As the eighties progressed and those who could preferred to flaunt it, the W126 began to fall out of favour and, for the very first time, began to feel threatened.
The nature of the market during the late 1970s and early ‘80s played a crucial role in the unique process that lead to the W126’s creation. It is, for example, very hard to believe today’s clientele would accept a flagship modell with significantly reduced output figures compared with its predecessor – yet after a decade of fears of fuel shortages, even the most wealthy and conspicuously consuming of customers were willing to accept a certain amount of modesty.
But already by the time the W126 received its mid-life overhaul in 1985 – when customers had the newest mobile phones and flashy braces on their minds, rather than disconcertingly high fuel prices – Daimler-Benz took prestige thinking out of the closet once again and created the 560 model in order to keep the upper hand. This measure was undoubtedly caused by BMW’s looming V12 flagship, although no self-respecting Daimler-Benz employee would ever admit as much. But the symbolism was indisputable: within the timeframe of half a decade, the W126’s restraint had turned from a forte into a minor nuisance for its maker. Particularly as the big Benz now had, for the first time in the model’s history, a very serious opponent to contend with: the E32, BMW’s sublime second-generation Seven series. And it was not just this car’s V12 engine that was causing headaches at Stuttgart-Untertürkheim.
Just 25 years earlier, Daimler-Benz had been close to taking over what had been a failing local Bavarian car maker with a most peculiar model range. But in 1986, BMW’s ambitious CEO, Eberhard von Kuenheim, was determined, once and for all, to establish his company as a competitor at eye level with the formerly overpowering enemy from Stuttgart. To achieve this goal, he needed a luxury model that proved BMW could do more than just build dynamic, if ever so slightly rowdy executive saloons. The E32 was just that car: with its dynamic-yet-elegant Ercole Spada styling, a very capable blend of very good handling and sufficient ride abilities and high quality engineering, it posed a very creditable threat indeed to the S-class. There had been other contenders in the past, but never before had the Swabians explicitly experienced such fear that they might be demoted to second position. And to add insult to injury, BMW had an ace among its one-upmanship deck of cards: the first German V12 engine of post-war times.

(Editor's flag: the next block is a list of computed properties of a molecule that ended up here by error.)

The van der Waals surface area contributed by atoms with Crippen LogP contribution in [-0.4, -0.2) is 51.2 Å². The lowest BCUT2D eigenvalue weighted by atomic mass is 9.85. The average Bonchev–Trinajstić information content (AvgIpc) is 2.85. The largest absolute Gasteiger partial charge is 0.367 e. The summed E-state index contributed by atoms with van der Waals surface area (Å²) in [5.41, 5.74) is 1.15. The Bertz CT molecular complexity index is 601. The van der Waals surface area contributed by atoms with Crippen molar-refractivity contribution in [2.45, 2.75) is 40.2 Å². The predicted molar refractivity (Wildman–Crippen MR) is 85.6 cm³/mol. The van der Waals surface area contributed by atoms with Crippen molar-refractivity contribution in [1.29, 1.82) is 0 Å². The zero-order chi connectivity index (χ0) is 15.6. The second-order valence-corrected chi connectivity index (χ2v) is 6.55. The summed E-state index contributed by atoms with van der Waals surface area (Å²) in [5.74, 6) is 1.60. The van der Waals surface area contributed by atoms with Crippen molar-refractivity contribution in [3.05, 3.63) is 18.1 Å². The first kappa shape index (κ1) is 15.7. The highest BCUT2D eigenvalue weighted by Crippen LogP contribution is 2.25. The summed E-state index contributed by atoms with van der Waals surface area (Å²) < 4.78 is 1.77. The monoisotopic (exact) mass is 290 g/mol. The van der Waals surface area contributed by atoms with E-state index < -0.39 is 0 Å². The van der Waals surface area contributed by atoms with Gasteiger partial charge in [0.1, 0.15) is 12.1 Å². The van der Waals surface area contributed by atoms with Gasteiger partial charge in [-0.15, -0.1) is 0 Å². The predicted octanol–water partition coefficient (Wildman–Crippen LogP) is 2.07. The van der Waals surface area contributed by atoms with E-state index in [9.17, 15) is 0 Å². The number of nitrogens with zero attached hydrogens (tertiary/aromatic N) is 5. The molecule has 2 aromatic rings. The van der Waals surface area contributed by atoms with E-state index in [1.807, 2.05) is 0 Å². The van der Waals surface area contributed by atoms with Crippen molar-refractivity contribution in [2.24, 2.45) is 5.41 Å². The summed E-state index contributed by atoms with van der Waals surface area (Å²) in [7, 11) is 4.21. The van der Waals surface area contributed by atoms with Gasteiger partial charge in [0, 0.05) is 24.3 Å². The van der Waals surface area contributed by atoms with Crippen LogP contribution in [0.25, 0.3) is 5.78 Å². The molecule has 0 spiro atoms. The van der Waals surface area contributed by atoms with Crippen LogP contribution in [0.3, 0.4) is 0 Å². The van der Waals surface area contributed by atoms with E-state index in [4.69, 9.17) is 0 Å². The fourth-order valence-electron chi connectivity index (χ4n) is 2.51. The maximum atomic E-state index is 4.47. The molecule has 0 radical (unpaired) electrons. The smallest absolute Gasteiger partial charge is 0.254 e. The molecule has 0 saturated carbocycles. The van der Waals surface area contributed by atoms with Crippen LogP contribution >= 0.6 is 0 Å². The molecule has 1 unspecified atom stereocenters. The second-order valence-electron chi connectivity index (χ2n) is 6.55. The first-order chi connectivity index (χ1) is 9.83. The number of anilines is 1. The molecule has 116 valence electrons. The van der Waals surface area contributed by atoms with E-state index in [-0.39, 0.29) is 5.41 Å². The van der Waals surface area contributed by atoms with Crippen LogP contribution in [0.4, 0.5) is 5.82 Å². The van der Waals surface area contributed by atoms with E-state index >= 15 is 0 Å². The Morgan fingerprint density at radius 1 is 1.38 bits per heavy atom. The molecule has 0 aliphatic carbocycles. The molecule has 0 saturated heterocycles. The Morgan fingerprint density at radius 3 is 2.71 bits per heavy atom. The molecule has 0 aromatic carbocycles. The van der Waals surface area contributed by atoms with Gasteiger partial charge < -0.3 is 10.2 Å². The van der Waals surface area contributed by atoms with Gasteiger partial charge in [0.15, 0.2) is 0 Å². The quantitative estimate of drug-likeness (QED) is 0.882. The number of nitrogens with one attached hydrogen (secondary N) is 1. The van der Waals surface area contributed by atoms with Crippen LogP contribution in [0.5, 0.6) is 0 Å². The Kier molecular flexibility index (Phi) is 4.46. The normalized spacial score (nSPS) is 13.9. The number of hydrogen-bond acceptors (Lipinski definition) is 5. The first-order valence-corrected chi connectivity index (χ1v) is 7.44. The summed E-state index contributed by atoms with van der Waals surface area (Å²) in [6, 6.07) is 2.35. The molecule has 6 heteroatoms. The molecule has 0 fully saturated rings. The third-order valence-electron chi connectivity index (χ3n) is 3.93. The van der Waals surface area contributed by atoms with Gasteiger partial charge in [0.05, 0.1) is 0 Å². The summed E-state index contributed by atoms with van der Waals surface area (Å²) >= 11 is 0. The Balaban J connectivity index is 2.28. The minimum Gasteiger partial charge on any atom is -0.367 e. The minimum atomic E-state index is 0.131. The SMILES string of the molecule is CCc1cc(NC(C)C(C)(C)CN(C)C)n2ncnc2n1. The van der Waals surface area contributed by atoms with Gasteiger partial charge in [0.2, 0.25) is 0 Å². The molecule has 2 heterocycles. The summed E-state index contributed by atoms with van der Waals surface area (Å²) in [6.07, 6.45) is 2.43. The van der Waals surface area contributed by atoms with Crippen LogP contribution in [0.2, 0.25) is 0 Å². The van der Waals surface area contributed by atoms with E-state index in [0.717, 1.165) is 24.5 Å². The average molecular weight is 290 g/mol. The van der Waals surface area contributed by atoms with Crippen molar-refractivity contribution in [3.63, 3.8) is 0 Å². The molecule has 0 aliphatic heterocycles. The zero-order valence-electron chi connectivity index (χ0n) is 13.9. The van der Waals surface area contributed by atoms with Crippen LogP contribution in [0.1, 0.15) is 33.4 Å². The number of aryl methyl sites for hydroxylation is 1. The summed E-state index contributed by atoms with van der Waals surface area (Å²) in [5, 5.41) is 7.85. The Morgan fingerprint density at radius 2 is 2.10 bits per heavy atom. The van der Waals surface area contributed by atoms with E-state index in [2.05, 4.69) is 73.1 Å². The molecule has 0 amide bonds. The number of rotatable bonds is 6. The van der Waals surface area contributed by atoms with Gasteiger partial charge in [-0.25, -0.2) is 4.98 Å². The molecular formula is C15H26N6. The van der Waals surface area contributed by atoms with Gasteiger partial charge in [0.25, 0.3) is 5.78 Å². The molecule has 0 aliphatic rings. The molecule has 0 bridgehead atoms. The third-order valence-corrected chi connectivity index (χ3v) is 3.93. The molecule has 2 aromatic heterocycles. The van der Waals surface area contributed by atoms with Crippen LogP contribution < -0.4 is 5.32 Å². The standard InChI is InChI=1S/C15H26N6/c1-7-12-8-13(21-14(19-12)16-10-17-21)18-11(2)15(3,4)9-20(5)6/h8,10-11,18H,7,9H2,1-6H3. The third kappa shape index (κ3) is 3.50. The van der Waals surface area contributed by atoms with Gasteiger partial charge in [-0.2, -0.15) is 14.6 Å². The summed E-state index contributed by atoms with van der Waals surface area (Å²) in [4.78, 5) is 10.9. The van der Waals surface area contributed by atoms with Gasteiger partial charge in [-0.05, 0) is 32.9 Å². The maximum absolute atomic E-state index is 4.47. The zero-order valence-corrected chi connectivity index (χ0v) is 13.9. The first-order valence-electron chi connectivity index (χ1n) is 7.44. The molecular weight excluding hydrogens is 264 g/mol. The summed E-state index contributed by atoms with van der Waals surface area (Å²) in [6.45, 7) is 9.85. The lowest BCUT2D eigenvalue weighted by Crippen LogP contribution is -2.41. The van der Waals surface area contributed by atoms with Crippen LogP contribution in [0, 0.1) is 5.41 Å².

Where the first Seven’s top engine, a thirsty turbocharged inline six unit, seemed to underline its pretender status, the E32’s motor managed to trump the 500 SEL in almost every area. Four more cylinders and a power advantage of 69 horsepower were just as good as any thrown gauntlet. In addition to those sheer facts, there was also the lure of the more sporting, dynamic image that the Bavarians had cultivated over the past two decades. To the technology-loving, image-conscious businessman of the 1980s, the S-class suddenly seemed like the car his father would choose. Even the German press, typically loyal to the three-pointed star and its cause, was suddenly rolling out the red carpet for the ascender from Munich.
There is no clearer an indication of how seriously Daimler bosses took the E32 than the breadth of the W126’s mid-life enhancements. One year before the BMW’s launch, the W126 received larger wheels, lost the ripples on its “Sacco planks” and gained a slightly weightier appearance. Its engines were also overhauled and the 560SE/SEL was added to the line-up.
By the mid-1980s, Mercedes engineers had already been hard at work on the W126’s successor, the W140, which would also feature a V12 of its own, that was intended to squash the BMW’s prestige engine. But the Swabians’ Endsieg was still at least five years off. Five years, during which the decision makers in Stuttgart just couldn’t leave the Bavarian challenge unanswered. Therefore the 500SE’s engine gained half a litre in capacity and 69 horsepower. The downsides to this – one must assume: somewhat hasty – procedure were a decrease in refinement and that version’s initial incompatibility with the optional catalytic converter. That proud Daimler-Benz’s undisputed top model, of all cars – and unlike the smaller engined versions – was unable to accommodate this increasingly common feature seemed rather embarrassing to some and plain ridiculous to others. It was two years later and after some careful tinkering, that the 560 model could finally be equipped with a catalyser (albeit at the cost of 21 horsepower).
So the battle for the title of Best Car In The World was on. And unlike in the past, when some markets favoured certain models for reasons the Swabians considered unsound – such as the British championing of the Jaguar XJ – the big Benz’ reputation was now being threatened by a challenger adhering to a set of rules and values very similar to its own. This was painfully reflected in Auto, Motor & Sport’s assessment in its September 1987 cover story. Author Werner Schruf was quick to award the 750iL the “heir apparent” title before, in what must come across as an almost face-saving measure, he went on to explain that in a “performance-orientated society that is ever eager to reach for something better” one could still drive a 560SEL “with peace of mind”.
The first reason for this judgement Schruf listed was, rather amusingly, the Mercedes’ higher price – as if it was proof of the car’s actual worthiness. Thankfully, he also found some more reasonable arguments on the Benz’s behalf, such as the V8’s superior low-end torque, which gave the impression of a more powerful car than the BMW (albeit at the price of rather poor refinement at high engine speeds). The W126 also benefitted from a more harmonious gearbox set-up, whose gearing, though too short for the author’s liking, still trumped the BMW’s overly long configuration. The Bavarian car’s insufficient climate control unit and inferior torsional rigidity were also mentioned as areas in which the older car could still more than hold its own. Yet the overbearing impression, despite the best of intentions by Auto, Motor & Sport to present the W126 in a soft, forgiving light, was that the S-Class was now firmly a star of yesteryear.